To Protect and to Serve: A RaceB4Race Roundtable
July 23, 2020
This roundtable discussion brought together four RaceB4Race alumni, all scholars of color who write and research in the fields of premodern critical race studies. Our speakers addressed the historical and contemporary lenses in which the phrase "To Protect and to Serve" can be inspected, interrogated, and reenvisioned.
While communities around the country fight for social justice and the end of police brutality, we ask: What does it mean to protect and to serve?
Carissa M. Harris is Associate Professor of English at Temple University in Philadelphia. Her book, Obscene Pedagogies: Transgressive Talk and Sexual Education in Late Medieval Britain (Cornell, 2018), won the Society for Medieval Feminist Scholarship's 2020 prize for Best First Book of Feminist Scholarship. In addition to scholarly essays on medieval rape narratives, intoxication and consent, manuscript culture, and neglected obscene riddles, she has written public-facing scholarship for outlets such as Vox, Slate, Electric Literature, and others.
Margo Hendricks is Professor Emerita UC Santa Cruz. A recipient of academic grants and fellowships from Romance Writers of America, ACLS, Stanford Humanities Center, and the Folger Library, she is co-editor (with Patricia Parker) of Women, Race and Writing in the Early Modern Period. She works on early modern race as theory and practice. Her current works in progress are Heliodorus’ Daughters: Black Women and the Romance Industry and Shakespeare’s Blacks: An Academic Memoir, sort of. As Elysabeth Grace she writes romance fiction.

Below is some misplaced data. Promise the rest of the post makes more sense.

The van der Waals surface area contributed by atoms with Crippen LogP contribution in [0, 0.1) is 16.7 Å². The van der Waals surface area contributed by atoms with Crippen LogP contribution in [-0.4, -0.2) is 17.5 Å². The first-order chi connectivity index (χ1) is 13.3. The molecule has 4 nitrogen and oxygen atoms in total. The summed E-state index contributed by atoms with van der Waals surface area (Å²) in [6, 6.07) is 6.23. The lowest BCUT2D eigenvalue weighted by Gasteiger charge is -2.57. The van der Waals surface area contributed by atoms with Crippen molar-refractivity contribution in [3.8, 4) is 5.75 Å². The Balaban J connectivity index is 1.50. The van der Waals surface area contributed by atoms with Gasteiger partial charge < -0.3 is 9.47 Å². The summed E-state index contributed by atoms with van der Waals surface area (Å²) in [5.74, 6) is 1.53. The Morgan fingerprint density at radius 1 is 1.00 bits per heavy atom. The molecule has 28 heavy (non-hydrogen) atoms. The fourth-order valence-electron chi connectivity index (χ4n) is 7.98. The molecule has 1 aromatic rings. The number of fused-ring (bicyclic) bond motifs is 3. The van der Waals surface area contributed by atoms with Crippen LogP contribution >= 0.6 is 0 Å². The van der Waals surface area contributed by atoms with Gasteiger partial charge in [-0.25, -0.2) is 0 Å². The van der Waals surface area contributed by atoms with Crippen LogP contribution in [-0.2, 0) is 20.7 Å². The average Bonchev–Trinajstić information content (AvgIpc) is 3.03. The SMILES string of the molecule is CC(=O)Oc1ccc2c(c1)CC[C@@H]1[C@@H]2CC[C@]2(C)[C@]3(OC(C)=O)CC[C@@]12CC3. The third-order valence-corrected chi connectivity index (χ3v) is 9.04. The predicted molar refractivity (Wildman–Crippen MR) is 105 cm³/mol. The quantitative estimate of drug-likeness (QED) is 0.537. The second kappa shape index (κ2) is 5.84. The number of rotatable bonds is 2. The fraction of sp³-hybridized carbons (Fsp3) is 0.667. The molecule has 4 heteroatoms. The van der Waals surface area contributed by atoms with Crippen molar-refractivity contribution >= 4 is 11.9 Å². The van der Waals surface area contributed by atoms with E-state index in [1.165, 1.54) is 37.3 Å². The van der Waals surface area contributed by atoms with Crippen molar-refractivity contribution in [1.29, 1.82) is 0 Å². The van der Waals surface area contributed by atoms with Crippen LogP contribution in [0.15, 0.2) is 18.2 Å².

Justin Shaw is Assistant Professor of English at Clark University. His research focuses on the intersections of race, emotions, and medicine in early modern literature around which he is currently developing a book manuscript. His article on disability and race appears in the journal Early Theatre, while others are forthcoming in the volume White People in Shakespeare. He has helped to curate exhibits for the Michael C. Carlos Museum such as, Desire & Consumption: The New World in the Age of Shakespeare and has developed the digital humanities project, Shakespeare and the Players.
Cord J. Whitaker works on the development of racial ideology and its intimate relationship with medieval rhetorical theory as well as the roles of popular and scholarly medievalisms in nineteenth- through 21st-century racial politics. His Black Metaphors: How Modern Racism Emerged from Medieval Race- Thinking (University of Pennsylvania Press, 2019) argues for the close relationship between race, medieval rhetoric, and modern politics. He is writing another book on African-American writers’ radical uses of medievalism and the Middle Ages in the Harlem Renaissance. Whitaker is also the editor of the award- winning postmedieval special issue ‘Making Race Matter in the Middle Ages’ (6.1, 2015). He is the recipient of fellowships and grants from the Institute for Advanced Study, the Andrew W. Mellon Foundation, the Ford Foundation, and the National Endowment for the Humanities, among other organizations. He is Associate Professor of English at Wellesley College and can be reached at cordwhitaker.com.